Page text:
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Behind The Fiction, Past
A Fiction Column
By Brian Hill & Dee Power

The Thrill of It All: The Moment You Realize You Are An Author
By Brian Hill and Dee Power

For every author, this moment only happens once in a lifetime, but it’s a moment you never forget: The first time you walk into a bookstore and see your book on the shelves. Maybe you just stand there and look at the book sitting there. Maybe you pick the book up to make sure this moment isn’t all a dream.

You might be thinking: “Seeing my book here today is a miracle.” It is, but this same miracle happens to thousands of “new” authors every year, so don’t let yourself get chills when you reflect on all the ways you could have failed, fallen by the wayside and be ignored by the marketplace. You didn’t. You’ve arrived. Three cheers for you!

And then the joy of this victory starts to sink in. As you gaze at YOUR BOOK with YOUR NAME on it sitting there, waiting to be picked up you realize that someone you’ve never met, and probably never will meet, will have the chance to learn from, or be entertained by, something you wrote. In a best case scenario, thousands of people will be able to. It’s a heady experience to contemplate for the first time. You have grasped a fundamental principle of the business you are now in: You become an author when a stranger pays cash money for your book.

Maybe before you started writing you dreamed about this happening. But now, it could. And you feel the surge of hopeful adrenaline, and the excitement of unrealistic expectations. Until this fairly frightening thought hits you: “My book looks so small, sitting there. Unless you were looking for it, you’d hardly notice it.”

Then your mind begins to be taken over by panic: “Look at all those thousands of books in the store! How is my little book going to compete against all of those? I’m only a few feet away from the shelf full of Stephen King’s books. How can I possibly go up against him? Everybody knows Stephen King, and apart from a few close friends and relatives, nobody knows me.”

This is when you have to employ whatever relaxation techniques you know. Take a deep breath. You’ve just reached Stage Two in an author’s life, when you realize getting your book published in only a fraction of the battle (even though getting this far may have completely worn out your nerves and storehouse of optimism). A long and treacherous road awaits, where you have to figure out how to inspire the busy, easily distracted, even jaded and sometimes numbed, consumer of information to make a trip to the store specifically to buy your book. Hoping someone will wander through the store and pick it up is a nice thing to wish for. But it doesn’t generally pay the rent (unless you have a teeny, tiny apartment). No, you have to figure out how to communicate the virtues of your book in the mass information marketplace: print media, radio, TV, the Internet. Hopefully, by the time your book hits the shelves you already have your comprehensive marketing plan in place and are actively promoting your book. You better be.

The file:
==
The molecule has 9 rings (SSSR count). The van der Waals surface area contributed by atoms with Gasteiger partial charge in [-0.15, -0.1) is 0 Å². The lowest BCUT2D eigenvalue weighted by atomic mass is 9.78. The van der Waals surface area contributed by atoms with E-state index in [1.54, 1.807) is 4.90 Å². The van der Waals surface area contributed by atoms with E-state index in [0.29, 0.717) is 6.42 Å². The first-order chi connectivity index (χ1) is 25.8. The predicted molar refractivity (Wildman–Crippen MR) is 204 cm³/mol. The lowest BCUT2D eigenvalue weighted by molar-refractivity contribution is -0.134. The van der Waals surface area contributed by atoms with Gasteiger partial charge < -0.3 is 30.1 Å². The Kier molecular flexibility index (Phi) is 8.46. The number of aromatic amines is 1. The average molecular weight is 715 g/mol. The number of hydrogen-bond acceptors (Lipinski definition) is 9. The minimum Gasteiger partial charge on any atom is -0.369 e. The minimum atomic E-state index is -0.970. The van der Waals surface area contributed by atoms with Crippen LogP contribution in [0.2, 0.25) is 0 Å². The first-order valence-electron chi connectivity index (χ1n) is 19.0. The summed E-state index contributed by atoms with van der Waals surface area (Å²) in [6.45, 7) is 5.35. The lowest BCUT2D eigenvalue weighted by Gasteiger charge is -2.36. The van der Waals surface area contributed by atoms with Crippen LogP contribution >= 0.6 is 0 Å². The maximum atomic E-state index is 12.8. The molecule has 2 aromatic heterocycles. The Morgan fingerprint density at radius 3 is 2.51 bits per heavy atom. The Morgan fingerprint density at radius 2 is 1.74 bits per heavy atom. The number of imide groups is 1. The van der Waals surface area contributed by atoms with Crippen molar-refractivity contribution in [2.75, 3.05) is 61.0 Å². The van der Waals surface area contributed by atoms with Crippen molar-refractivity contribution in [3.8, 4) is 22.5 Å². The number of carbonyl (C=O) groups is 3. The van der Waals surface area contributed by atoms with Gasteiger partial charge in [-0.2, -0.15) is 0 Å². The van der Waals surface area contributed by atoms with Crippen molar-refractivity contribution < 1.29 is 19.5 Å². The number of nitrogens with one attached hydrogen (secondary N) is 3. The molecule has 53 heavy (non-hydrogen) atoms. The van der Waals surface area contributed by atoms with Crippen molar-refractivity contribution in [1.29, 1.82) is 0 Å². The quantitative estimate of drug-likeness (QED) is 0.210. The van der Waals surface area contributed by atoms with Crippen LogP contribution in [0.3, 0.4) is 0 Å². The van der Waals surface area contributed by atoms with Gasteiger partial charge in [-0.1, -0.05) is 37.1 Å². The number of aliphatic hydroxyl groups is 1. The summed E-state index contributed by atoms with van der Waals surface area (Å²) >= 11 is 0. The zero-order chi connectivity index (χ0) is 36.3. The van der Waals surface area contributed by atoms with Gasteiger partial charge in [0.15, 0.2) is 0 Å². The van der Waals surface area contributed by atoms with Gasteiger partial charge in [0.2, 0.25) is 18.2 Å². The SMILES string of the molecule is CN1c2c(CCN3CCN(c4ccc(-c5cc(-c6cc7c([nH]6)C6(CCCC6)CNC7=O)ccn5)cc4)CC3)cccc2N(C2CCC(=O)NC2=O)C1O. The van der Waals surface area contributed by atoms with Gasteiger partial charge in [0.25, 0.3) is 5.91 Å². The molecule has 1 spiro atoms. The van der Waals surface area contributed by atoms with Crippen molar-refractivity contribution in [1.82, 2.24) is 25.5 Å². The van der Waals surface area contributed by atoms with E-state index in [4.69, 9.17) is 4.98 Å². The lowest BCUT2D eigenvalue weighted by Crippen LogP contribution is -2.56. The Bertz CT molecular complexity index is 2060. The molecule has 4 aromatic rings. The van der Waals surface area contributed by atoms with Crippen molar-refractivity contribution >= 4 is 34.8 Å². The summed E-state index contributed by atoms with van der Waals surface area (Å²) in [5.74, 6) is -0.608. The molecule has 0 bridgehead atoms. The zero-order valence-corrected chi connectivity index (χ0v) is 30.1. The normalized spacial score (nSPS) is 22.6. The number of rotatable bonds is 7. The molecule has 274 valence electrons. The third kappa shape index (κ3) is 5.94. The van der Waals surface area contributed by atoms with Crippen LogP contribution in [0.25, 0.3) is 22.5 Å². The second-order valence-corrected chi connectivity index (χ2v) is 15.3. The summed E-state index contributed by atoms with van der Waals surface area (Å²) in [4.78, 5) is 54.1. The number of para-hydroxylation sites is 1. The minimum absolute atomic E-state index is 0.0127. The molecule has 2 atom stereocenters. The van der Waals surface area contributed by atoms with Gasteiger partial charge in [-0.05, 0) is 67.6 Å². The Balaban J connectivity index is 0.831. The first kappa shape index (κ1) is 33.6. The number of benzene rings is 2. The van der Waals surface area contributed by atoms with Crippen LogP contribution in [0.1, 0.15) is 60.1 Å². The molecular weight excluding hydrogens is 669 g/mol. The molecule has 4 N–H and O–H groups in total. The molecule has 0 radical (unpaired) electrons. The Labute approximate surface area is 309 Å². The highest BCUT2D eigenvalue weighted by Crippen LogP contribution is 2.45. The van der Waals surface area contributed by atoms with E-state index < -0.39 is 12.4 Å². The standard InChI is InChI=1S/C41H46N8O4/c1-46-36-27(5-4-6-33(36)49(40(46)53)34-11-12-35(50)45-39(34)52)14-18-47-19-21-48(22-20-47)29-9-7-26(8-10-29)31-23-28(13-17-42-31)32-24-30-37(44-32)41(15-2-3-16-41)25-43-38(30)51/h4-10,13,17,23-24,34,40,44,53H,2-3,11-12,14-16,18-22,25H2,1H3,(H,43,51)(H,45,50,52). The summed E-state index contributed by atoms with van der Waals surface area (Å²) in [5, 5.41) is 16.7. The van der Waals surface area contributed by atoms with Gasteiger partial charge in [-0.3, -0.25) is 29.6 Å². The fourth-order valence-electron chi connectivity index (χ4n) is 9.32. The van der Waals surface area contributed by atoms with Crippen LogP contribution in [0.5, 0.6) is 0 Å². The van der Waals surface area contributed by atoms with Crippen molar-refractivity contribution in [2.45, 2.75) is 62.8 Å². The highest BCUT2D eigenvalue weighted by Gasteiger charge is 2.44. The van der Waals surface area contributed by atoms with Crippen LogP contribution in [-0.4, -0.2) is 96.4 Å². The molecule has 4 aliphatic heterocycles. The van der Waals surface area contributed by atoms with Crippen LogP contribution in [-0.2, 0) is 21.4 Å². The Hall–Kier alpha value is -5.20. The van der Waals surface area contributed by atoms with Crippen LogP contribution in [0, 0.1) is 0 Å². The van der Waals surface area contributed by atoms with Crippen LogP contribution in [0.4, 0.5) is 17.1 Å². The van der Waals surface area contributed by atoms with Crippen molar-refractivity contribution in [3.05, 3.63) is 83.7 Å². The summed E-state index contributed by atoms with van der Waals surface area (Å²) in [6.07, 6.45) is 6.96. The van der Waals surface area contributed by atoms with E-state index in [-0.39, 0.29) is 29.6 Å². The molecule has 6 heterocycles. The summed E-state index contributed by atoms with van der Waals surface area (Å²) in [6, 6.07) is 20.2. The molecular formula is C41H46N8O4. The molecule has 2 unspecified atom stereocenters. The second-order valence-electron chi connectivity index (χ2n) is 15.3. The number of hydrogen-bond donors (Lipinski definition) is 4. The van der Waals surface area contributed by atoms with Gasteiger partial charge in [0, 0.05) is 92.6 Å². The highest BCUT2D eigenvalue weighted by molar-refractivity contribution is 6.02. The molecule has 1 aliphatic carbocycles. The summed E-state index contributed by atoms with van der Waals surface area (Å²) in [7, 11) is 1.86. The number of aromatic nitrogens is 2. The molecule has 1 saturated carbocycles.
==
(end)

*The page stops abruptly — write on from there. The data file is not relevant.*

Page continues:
You have to make this book a success, or it may be the last opportunity you have to attract a publisher. The remainder bins of the publishing houses are littered with the works of talented first time authors whose books didn’t go anywhere. You have one shot, or at best two, to make your mark.

But let’s not let all these sobering considerations ruin the joy of the moment. Perhaps your dream of becoming an author started in this very bookstore, perhaps it was years earlier the dream took shape. In any case, your relationship to the bookstore, and every other one you visit for the rest of your life, has changed. You are different from the other individuals browsing the shelves, thumbing through magazines, or sipping their café latte. You possess elevated status. You have contributed to the body of human knowledge that has been accumulating down the centuries. It is very possible that after you are gone someone will pick up your book from a dusty library shelf and the words will seem as new and alive to this reader as when they first sprang into your mind all those years ago. You live on through the words you have set down on paper, for others to enjoy, forever.

Immortality is kinda nice.

And even if you are firmly grounded in the present day challenge of how to make your book a success, never forget the achievement represented by that day in the bookstore. You have earned a title no one can ever take away from you: Published Author.

Enjoy it!

Dee Power is the co-author with Brian Hill of The Making of a Bestseller: Sucess Stories From Authors and the Editors, Agents and Booksellers Behind Them, BusinessPlan-Basics, Attracting Capital From Angels, Inside Secrets To Venture Capital and the novel, Over Time .

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